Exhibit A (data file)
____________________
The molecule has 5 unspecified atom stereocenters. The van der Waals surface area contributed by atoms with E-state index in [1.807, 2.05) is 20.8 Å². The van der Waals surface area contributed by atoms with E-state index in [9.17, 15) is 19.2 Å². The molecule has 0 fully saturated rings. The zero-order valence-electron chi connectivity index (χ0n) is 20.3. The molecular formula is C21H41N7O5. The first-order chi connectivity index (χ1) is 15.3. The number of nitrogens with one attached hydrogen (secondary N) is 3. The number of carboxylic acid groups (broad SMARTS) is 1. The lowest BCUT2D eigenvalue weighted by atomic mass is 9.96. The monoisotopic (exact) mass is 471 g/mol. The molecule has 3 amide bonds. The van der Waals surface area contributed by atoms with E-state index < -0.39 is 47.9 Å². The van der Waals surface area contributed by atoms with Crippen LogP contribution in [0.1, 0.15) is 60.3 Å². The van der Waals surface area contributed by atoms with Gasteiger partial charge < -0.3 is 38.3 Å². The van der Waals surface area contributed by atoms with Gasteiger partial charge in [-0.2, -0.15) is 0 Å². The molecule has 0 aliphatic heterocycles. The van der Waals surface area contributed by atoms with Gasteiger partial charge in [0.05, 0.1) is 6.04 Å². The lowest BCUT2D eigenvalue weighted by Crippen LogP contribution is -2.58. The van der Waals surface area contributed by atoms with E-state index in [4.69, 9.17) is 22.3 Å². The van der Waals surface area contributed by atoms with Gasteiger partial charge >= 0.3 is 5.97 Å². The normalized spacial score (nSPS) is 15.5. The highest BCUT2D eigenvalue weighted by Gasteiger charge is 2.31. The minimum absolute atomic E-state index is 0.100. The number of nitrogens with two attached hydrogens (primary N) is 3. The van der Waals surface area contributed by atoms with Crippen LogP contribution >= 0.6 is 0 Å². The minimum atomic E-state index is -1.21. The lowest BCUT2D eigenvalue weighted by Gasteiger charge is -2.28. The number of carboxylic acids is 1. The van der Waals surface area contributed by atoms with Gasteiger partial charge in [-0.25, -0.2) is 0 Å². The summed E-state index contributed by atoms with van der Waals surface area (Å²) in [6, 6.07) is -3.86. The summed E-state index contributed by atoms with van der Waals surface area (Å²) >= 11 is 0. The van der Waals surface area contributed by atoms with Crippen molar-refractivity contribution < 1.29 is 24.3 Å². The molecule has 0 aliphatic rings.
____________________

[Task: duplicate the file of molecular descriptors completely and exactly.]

The molecule has 5 unspecified atom stereocenters. The van der Waals surface area contributed by atoms with E-state index in [1.807, 2.05) is 20.8 Å². The van der Waals surface area contributed by atoms with E-state index in [9.17, 15) is 19.2 Å². The molecule has 0 fully saturated rings. The zero-order valence-electron chi connectivity index (χ0n) is 20.3. The molecular formula is C21H41N7O5. The first-order chi connectivity index (χ1) is 15.3. The number of nitrogens with one attached hydrogen (secondary N) is 3. The number of carboxylic acid groups (broad SMARTS) is 1. The lowest BCUT2D eigenvalue weighted by atomic mass is 9.96. The monoisotopic (exact) mass is 471 g/mol. The molecule has 3 amide bonds. The van der Waals surface area contributed by atoms with E-state index < -0.39 is 47.9 Å². The van der Waals surface area contributed by atoms with Crippen LogP contribution in [0.1, 0.15) is 60.3 Å². The van der Waals surface area contributed by atoms with Gasteiger partial charge < -0.3 is 38.3 Å². The van der Waals surface area contributed by atoms with Gasteiger partial charge in [-0.2, -0.15) is 0 Å². The molecule has 0 aliphatic heterocycles. The van der Waals surface area contributed by atoms with Gasteiger partial charge in [0.05, 0.1) is 6.04 Å². The lowest BCUT2D eigenvalue weighted by Crippen LogP contribution is -2.58. The van der Waals surface area contributed by atoms with E-state index in [4.69, 9.17) is 22.3 Å². The van der Waals surface area contributed by atoms with Gasteiger partial charge >= 0.3 is 5.97 Å². The normalized spacial score (nSPS) is 15.5. The highest BCUT2D eigenvalue weighted by Gasteiger charge is 2.31. The minimum absolute atomic E-state index is 0.100. The number of nitrogens with two attached hydrogens (primary N) is 3. The van der Waals surface area contributed by atoms with Crippen LogP contribution >= 0.6 is 0 Å². The minimum atomic E-state index is -1.21. The lowest BCUT2D eigenvalue weighted by Gasteiger charge is -2.28. The number of carboxylic acids is 1. The van der Waals surface area contributed by atoms with Gasteiger partial charge in [-0.25, -0.2) is 0 Å². The summed E-state index contributed by atoms with van der Waals surface area (Å²) in [6, 6.07) is -3.86. The summed E-state index contributed by atoms with van der Waals surface area (Å²) >= 11 is 0. The van der Waals surface area contributed by atoms with Crippen molar-refractivity contribution < 1.29 is 24.3 Å². The molecule has 0 aliphatic rings.